American Candidate is Park Gillespie.

American Candidate is Park Gillespie.
Conservative Park Gillespie defeated progressive Malia Lazu, and Park was named the first American Candidate. Shockingly, Montell Williams, perched behind a lame fake anchor desk, did not announce the number of votes cast, nor the percentage of votes that each candidate actually received. The “address to the nation” part of Park’s prize was dispensed with during the show, thus giving Park an audience of the same segment of the nation that has watched him all summer; he’d better check to make sure that his $200,000 isn’t actually Monopoly money. His speech (here’s a transcript) came just short of endorsing George W. Bush for president (“…if it was not for the Bush administration’s tax cut…”); in a complex example, he compared the US now to the UK before WW2, calling Chamberlain an “appeaser” and Churchill a “warrior,” and said that it was lucky that the warrior prevailed. Is this what they refer to as a “thinly veiled metaphor”? He reached out to those with different beliefs and backgrounds (“we need to work with each other”), although his conservative ideology was never far from the surface (“…the family is in danger of being radically redefined…”), nor was his faith (he referred to himself as “a child and disciple of my precious lord…”). The final episode included the obligatory montage of applicants who didn’t make it on the show. Judging by some of them (“As a short Jewish lesbian who looks like Bart Simpson…”) and others (one woman, who said her cat was her “soul mate,” donned a leather glove and proceeded to torment the cat, who she then called a “dumb animal” who was just like “most Americans”), producers were smart to cast mostly politically savvy people, even if it was controversial.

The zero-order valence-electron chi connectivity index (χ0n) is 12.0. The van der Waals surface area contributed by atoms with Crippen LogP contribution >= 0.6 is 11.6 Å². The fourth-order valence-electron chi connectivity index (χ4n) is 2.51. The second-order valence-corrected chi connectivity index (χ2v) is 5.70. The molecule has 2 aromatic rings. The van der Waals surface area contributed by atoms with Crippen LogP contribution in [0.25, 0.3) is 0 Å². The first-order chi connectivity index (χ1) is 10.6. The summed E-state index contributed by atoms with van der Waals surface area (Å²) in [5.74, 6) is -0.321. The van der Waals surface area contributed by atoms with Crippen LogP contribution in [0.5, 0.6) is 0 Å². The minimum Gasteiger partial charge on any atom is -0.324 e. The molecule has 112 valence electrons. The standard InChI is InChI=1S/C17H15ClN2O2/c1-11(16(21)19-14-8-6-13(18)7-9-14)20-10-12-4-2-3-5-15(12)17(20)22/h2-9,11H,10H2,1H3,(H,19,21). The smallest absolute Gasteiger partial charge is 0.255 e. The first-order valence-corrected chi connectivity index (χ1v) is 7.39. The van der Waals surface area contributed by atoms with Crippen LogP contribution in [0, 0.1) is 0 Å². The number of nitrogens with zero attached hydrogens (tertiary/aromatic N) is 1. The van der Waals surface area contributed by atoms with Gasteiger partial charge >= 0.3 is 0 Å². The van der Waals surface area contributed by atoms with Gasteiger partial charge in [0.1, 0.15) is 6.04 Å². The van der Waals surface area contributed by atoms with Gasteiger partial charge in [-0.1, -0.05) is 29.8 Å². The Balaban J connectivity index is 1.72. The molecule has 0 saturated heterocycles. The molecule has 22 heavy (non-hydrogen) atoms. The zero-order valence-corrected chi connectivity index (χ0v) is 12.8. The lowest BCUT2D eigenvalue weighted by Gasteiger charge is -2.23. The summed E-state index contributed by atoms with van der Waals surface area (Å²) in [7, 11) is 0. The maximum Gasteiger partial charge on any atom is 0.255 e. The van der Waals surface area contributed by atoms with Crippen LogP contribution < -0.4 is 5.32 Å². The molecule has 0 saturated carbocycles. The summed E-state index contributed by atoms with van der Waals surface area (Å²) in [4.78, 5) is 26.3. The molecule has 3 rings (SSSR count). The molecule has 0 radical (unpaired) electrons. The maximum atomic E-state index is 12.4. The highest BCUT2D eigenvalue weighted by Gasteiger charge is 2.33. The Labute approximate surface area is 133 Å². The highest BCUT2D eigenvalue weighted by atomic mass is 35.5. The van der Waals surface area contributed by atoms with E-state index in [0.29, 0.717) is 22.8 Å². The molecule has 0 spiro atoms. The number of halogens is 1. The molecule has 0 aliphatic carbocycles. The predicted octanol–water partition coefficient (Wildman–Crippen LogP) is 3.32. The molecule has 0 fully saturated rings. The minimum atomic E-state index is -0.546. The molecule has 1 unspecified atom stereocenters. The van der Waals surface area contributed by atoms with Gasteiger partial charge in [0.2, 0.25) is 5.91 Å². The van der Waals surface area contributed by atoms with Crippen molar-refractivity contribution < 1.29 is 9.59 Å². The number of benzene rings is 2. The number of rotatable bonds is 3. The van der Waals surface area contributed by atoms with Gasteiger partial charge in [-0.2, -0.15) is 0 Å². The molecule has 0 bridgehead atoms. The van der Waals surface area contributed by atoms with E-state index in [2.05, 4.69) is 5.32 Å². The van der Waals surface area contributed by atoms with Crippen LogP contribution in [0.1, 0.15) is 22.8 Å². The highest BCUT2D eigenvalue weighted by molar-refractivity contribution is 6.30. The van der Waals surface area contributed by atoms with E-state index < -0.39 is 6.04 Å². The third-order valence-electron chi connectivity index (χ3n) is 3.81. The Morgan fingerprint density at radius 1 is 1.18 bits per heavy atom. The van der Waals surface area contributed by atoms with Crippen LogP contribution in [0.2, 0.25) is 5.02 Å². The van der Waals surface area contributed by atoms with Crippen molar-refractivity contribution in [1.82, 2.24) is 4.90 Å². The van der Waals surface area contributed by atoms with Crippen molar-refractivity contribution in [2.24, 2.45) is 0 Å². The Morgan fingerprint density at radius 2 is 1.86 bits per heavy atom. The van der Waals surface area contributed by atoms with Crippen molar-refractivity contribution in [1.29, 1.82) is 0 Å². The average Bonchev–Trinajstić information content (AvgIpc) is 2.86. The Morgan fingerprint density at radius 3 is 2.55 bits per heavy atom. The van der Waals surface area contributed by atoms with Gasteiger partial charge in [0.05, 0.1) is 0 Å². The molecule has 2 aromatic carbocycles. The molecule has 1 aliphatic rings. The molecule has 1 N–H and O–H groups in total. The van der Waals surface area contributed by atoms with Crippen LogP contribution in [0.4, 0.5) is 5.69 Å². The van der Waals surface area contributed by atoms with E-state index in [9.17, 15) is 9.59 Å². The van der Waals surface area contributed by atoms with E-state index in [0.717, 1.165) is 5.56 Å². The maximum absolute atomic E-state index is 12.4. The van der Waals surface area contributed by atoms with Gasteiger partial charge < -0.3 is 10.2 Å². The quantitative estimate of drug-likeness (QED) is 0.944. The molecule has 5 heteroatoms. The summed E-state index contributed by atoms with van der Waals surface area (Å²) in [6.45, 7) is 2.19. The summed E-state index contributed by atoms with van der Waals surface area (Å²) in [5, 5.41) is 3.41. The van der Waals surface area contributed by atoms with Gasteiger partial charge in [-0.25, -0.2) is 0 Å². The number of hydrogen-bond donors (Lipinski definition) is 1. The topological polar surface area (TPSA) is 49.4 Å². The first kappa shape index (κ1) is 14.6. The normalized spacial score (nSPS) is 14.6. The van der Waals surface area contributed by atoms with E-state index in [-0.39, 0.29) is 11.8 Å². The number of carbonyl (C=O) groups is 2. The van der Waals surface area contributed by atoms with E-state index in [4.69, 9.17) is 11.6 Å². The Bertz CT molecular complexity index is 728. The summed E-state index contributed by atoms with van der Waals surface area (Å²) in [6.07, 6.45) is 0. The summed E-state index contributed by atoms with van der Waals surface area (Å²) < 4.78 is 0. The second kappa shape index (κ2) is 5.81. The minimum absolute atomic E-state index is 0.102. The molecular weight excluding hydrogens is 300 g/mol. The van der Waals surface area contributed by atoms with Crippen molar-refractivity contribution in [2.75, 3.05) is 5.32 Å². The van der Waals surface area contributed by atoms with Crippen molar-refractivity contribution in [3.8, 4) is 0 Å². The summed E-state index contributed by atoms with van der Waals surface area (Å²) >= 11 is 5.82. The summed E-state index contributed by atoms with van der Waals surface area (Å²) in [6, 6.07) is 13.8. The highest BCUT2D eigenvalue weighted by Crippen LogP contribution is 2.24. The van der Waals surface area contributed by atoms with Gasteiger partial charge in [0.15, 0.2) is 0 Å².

The Sing-Off loses its star

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NBC's super-fun December a capella singing competition The Sing-Off is returning, but without its star judge, Ben Folds, and only as a two-hour special. Those are really depressing changes for a series that proved itself to be a super-fun show when it returned last December.

A film director talks about becoming a reality TV character

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What is it like to have your life turned into reality TV? Director Anna Martemucci, one of the two directors featured on Starz' exceptional reality series, talks about that, the competition, and her collaboration with her husband and brother-in-law.

Plus: How the show's producers tried to keep the $250,000 competition fair.

about the writer

Andy Dehnart is a journalist who has covered reality television for more than 15 years and created reality blurred in 2000. A member of the Television Critics Association, his writing and criticism about television, culture, and media has appeared on NPR and in Playboy, Buzzfeed, and many other publications. Andy, 36, also directs the journalism program at Stetson University in Florida, where he teaches creative nonfiction and journalism. He has an M.F.A. in nonfiction writing and literature from Bennington College. More about reality blurred and Andy.